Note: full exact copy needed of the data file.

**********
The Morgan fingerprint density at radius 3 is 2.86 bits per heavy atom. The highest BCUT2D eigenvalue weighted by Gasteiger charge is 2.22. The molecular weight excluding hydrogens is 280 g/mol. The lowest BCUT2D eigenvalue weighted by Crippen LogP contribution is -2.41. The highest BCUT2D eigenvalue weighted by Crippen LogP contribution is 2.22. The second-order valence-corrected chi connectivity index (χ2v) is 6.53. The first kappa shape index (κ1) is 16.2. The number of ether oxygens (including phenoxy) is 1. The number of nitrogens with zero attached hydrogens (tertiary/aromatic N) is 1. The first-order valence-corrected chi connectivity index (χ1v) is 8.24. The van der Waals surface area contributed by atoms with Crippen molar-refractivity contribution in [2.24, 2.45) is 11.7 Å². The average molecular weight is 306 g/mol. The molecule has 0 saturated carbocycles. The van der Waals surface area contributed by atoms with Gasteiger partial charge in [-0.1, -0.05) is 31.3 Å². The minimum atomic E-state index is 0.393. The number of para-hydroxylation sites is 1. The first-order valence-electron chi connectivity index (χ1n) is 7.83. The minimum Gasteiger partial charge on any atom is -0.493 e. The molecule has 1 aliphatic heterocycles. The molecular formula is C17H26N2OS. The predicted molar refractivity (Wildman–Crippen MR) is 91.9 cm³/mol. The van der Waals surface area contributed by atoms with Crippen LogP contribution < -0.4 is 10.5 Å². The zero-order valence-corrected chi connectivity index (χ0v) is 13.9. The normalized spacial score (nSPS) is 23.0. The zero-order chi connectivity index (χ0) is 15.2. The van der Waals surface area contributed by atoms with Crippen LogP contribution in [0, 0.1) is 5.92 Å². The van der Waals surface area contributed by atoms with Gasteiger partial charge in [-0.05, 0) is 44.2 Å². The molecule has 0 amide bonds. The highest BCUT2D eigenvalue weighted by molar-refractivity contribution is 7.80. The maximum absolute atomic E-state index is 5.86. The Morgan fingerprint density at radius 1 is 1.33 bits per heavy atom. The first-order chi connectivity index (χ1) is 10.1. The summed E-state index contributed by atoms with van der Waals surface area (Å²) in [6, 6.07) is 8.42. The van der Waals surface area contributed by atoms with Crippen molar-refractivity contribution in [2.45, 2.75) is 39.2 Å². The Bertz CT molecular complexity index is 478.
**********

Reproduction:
The Morgan fingerprint density at radius 3 is 2.86 bits per heavy atom. The highest BCUT2D eigenvalue weighted by Gasteiger charge is 2.22. The molecular weight excluding hydrogens is 280 g/mol. The lowest BCUT2D eigenvalue weighted by Crippen LogP contribution is -2.41. The highest BCUT2D eigenvalue weighted by Crippen LogP contribution is 2.22. The second-order valence-corrected chi connectivity index (χ2v) is 6.53. The first kappa shape index (κ1) is 16.2. The number of ether oxygens (including phenoxy) is 1. The number of nitrogens with zero attached hydrogens (tertiary/aromatic N) is 1. The first-order valence-corrected chi connectivity index (χ1v) is 8.24. The van der Waals surface area contributed by atoms with Crippen molar-refractivity contribution in [2.24, 2.45) is 11.7 Å². The average molecular weight is 306 g/mol. The molecule has 0 saturated carbocycles. The van der Waals surface area contributed by atoms with Gasteiger partial charge in [-0.1, -0.05) is 31.3 Å². The minimum atomic E-state index is 0.393. The number of para-hydroxylation sites is 1. The first-order valence-electron chi connectivity index (χ1n) is 7.83. The minimum Gasteiger partial charge on any atom is -0.493 e. The molecule has 1 aliphatic heterocycles. The molecular formula is C17H26N2OS. The predicted molar refractivity (Wildman–Crippen MR) is 91.9 cm³/mol. The van der Waals surface area contributed by atoms with Crippen LogP contribution < -0.4 is 10.5 Å². The zero-order valence-corrected chi connectivity index (χ0v) is 13.9. The normalized spacial score (nSPS) is 23.0. The zero-order chi connectivity index (χ0) is 15.2. The van der Waals surface area contributed by atoms with Crippen LogP contribution in [0, 0.1) is 5.92 Å². The van der Waals surface area contributed by atoms with Gasteiger partial charge in [-0.05, 0) is 44.2 Å². The molecule has 0 amide bonds. The highest BCUT2D eigenvalue weighted by molar-refractivity contribution is 7.80. The maximum absolute atomic E-state index is 5.86. The Morgan fingerprint density at radius 1 is 1.33 bits per heavy atom. The first-order chi connectivity index (χ1) is 10.1. The summed E-state index contributed by atoms with van der Waals surface area (Å²) in [6, 6.07) is 8.42. The van der Waals surface area contributed by atoms with Crippen molar-refractivity contribution in [2.45, 2.75) is 39.2 Å². The Bertz CT molecular complexity index is 478.